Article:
The way managers are getting treated this season makes me think of the slippery ironed forehead of Prime Minister as he repeatedly calls us to face reality.
In these times of austerity tough decisions need to made. And as we've learnt from the great puffed-up ponce, it's only the wealthy and financially secure folk who have the ability to make these decisions. I mean who better to tell you that you're going to have to lose benefits than a man who is heir to a wallpaper and fabrics empire?
And you know what, the best man to tell you how best to improve your bog-standard comprehensive school is the kind of posh grown-up schoolboy who would've ended up head-first in the nearest bin had he set foot in ours. (Michael Gove. Look him up if you've never heard of him and tell me if just one glimpse of that puckered arse of a face doesn't get your reaching for the nearest sledgehammer.)
And surely we must all admit that the man most qualified to tell Brian McDermott that his number's up is the son of a 'Russian multi-billionaire' (or, as the rest of the world would put it 'successful arch criminal')
Yes Anton Zingarevich becomes owner on January 21, when there are still ten full days of transfer window available. He gives his backing to a coach who earns himself the title of manager of the month. Then he sacks him a handful of games later.
McDermott, remember, took over when Reading were stuttering away at the foot of the Championship. He took them to the play-offs and then to automatic promotion the following season. This is a man who runs a club on possibly the smallest budget in the division. In the real world, he would be considered something of a success. In the harsh new world where we are all cold, naked and at the whim of a plutocrat in a leather armchair, he's a dud.
Has little Anton got someone in mind to replace the Bunsen Honeydew looky-likey at the Madekjski? Naaahhh! Course not. These sons of billionaires don't seem to have the first idea how to do things sensibly. I have visions of Anton in his playroom, throwing a few subbuteo players around and bawling "Me want new manager! Me want it NOW!"
Then he pulls out a Pannini sticker book from fifteen years ago and starts pointing at pictures until he finally lands on one who might be a manager.
I don't suppose Antone's studied comparable cases from last year, such as Wolverhampton Wanderers. There, a chippy successful businessman, Steve Morgan, took over the club and behaved like he'd never a run a paper-round before. He sacked Mick McCarthy, who had been doing pretty well on limited resources. Morgan then found he had no replacement and so turned to McCarthy's assistant Keith Connor, who watched from the touchline with all the assuredness of a labrador peering out from the back of a dogcatcher's van.
Connor was sacked and replaced by Solbakken, and the club has never looked forward since.
The ridiculous thing about McDermott's sacking - and I hope he's having a lunchtime ale with Nigel Adkins where they can discuss the perils of success and over-achievement - is that Reading were a team devoid of stars. Their only strength was their team ethic. That team ethic was built by McDermott over two or three years.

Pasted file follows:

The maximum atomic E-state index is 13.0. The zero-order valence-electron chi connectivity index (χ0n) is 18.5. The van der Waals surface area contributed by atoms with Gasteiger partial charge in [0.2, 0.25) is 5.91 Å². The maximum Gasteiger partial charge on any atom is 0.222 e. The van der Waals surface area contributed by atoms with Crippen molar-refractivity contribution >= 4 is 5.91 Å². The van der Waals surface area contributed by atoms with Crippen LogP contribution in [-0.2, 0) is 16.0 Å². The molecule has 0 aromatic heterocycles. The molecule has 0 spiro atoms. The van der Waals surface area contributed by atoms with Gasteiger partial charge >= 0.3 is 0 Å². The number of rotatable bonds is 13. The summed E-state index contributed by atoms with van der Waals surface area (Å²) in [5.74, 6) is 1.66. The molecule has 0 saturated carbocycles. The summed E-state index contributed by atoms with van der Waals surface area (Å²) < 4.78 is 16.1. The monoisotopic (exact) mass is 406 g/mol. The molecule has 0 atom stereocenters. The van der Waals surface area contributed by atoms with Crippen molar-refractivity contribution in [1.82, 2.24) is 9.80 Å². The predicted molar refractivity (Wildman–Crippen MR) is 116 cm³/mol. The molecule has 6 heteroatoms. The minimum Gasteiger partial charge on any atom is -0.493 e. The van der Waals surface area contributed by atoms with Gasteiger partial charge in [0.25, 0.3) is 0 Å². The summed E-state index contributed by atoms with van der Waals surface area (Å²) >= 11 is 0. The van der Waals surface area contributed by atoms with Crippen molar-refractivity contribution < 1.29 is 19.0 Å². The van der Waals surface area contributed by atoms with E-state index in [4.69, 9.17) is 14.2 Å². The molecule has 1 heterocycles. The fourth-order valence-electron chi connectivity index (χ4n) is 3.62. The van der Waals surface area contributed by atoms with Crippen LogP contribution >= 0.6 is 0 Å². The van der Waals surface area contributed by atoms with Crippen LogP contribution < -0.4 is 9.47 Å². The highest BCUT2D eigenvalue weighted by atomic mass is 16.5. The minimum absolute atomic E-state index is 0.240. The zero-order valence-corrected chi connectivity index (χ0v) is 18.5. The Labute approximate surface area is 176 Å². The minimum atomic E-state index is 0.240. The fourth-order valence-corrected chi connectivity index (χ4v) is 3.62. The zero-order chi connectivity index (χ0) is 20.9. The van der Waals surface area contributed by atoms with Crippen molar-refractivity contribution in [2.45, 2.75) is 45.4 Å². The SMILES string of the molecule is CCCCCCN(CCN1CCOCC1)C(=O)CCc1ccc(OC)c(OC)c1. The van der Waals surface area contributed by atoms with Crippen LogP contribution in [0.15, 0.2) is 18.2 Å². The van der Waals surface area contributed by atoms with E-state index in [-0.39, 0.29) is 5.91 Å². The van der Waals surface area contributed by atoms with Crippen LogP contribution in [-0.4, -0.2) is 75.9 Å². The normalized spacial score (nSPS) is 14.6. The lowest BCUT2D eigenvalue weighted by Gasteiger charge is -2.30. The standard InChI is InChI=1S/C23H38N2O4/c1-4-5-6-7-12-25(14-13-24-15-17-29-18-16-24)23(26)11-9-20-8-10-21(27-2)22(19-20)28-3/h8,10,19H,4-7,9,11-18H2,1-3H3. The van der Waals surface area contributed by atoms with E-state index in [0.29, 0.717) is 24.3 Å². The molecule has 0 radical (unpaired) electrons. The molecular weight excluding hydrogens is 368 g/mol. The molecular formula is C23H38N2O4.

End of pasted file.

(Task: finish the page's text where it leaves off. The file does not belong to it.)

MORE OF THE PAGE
Whoever comes in is not going to be able to scatter a handful of stardust over Jimmy Kebe and Hal Robson-Kanu and transform them into the Messi and Ronaldo of Berkshire.
I mean am I insane or was it not that long ago that a desperate Newcastle United turned to a club legend to save them for the last nine games of the season? And far from proving a lifeline, Alan Shearer grabbed on to the nearest piece of concrete and went down with them.
The new breed of owners honestly seem to think that their sheer wealth will mean that any decision they make will be a good one. Perhaps they look at Abramovich and think 'well that smirking asssassin of an owner goes through coaches like a virus goes through the Queen's alimentary canal and he still manages to win quite a lot of things. Yes I shall run my club like I have lost touch with any humanity I once had.'
The Roman Empire currently boasts El Porquo as the temporary Maitre D. Here's a bloke who's got used to the rough and tumble of modern managerial and simply lines his piggy pockets and he trots from one abject failure to another. It seems strange then to be complimenting him on the way Chelsea played at Old Trafford on Sunday.
Wiser heads might tell you that had Eden Hazard on the pitch from the start, there might not have been so much to worry about. Chelsea have always looked a better squad on paper than United (that's if you allow for the fact that Chelsea only have one striker). On Sunday they were far superior for the last hour.
They were better with Lampard off the pitch. David Luiz looked a very sound defender and the identikit trio of Mata, Oscar and Hazard buzzed around United's defenders like flies around sleepy cattle.
United on the other hand were very poor, gifting back possession like a Dad with his five-year-old son in the back garden. It is a mystery how they have gained such a stranglehold on the Premier League this season. Van Persie has made a huge difference but Fergie's midfield still looks way short of top class and without Scholes to plod on to give it a bit of solidity the likes of Cleverley and Carrick get too easily overrun.
The Cup draw left you with that sinking feeling that the best game left in the tournament will be a semi-final and the final will be tediously one-sided. Personally I hope that Wigan can win it. It would be great reward for the club, the very good manager and in particular a chairman who has remained loyal and true to that manager.
It would also be a reminder that a bit of integrity and a bit of long-term thinking can reap its reward.